Planning for integrating skills from existing core programmes with Curriculum for Excellence: Speaking Up for Scottish Education

[kml_flashembed movie=”″ width=”425″ height=”350″ wmode=”transparent” /]

Katie Nelson, Principal Teacher at King’s Meadow Primary School, Haddington, talks about the school’s Curriculum for Excellence planning. She explains how skills from the existing core 5-14 program are being integrated with the outcomes and purposeful applications of CfE.

Speak up for Scottish Education

[kml_flashembed movie="" width="425" height="350" wmode="transparent" /]

Link: Speak up for Scottish Education

I’d be delighted to accept positive examples of your practice  (in fact it doesn’t even have to be about your practice – it could be a colleague, your child’s teacher, or someone you know is doing brilliant things) .  All you have to do is set up a video camera and speak for up to two minutes on something that you think is making a positive impact.  It could be something from your daily practice with a class; something from your school or a larger scale project.  You could be a teacher, a parent, a young person, a member of support staff, headteacher, someone who works in further or higher education, or anyone with an involvement in the Scottish education process.  It doesn’t have to be new and shiny – just something which is leading to positive outcomes for learners.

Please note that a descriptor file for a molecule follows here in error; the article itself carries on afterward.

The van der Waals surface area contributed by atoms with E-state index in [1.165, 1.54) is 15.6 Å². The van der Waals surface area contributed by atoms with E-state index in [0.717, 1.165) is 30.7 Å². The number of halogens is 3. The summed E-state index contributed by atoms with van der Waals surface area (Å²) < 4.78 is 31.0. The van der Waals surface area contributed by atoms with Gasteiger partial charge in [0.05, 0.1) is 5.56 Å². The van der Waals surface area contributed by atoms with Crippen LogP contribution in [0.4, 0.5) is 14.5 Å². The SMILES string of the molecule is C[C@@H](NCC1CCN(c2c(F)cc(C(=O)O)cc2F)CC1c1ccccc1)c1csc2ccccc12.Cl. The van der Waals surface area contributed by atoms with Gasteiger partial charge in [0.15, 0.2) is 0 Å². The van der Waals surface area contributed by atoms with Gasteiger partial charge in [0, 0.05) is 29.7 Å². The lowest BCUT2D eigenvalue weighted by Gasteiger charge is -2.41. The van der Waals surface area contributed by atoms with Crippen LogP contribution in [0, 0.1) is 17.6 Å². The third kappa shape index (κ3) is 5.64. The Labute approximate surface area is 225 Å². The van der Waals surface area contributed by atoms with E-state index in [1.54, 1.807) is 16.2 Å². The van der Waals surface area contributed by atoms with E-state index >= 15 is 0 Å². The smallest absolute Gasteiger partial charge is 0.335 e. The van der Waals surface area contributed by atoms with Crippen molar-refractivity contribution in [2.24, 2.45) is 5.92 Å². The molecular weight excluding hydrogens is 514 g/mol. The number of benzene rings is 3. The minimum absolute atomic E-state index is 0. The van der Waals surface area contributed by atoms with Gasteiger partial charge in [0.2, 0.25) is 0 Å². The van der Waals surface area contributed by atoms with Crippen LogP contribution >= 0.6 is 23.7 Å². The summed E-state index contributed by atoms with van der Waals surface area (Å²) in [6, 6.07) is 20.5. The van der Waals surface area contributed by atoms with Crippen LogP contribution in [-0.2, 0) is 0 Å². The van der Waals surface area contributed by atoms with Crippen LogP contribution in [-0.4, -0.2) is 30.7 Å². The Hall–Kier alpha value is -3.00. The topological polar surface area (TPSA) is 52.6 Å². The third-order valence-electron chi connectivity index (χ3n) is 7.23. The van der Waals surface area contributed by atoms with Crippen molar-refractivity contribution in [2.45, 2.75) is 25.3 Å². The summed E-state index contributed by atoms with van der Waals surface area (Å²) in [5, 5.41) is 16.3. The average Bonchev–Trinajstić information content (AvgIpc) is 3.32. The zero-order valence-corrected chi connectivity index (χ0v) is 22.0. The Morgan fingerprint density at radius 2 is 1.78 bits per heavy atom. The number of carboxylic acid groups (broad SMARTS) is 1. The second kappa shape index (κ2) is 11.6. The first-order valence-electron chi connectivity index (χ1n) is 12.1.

If you are fed up only hearing negative stories about Scottish education or Curriculum for Excellence and want to provide some balance then send in your clips and speak up for Scottish education.

If you upload your video to You Tube and send me the URL  at I’ll attempt to categorise your submission so that others can find it easily.  The only fear I have is that our natural Scottish reticence will prevent people from speaking up in the belief that what they are doing is nothing special.  Believe me what you do is very special. It will only be by sharing this that we can counter some of the wilder assertions about how bad things are in our schools.

Good luck – and don’t be shy!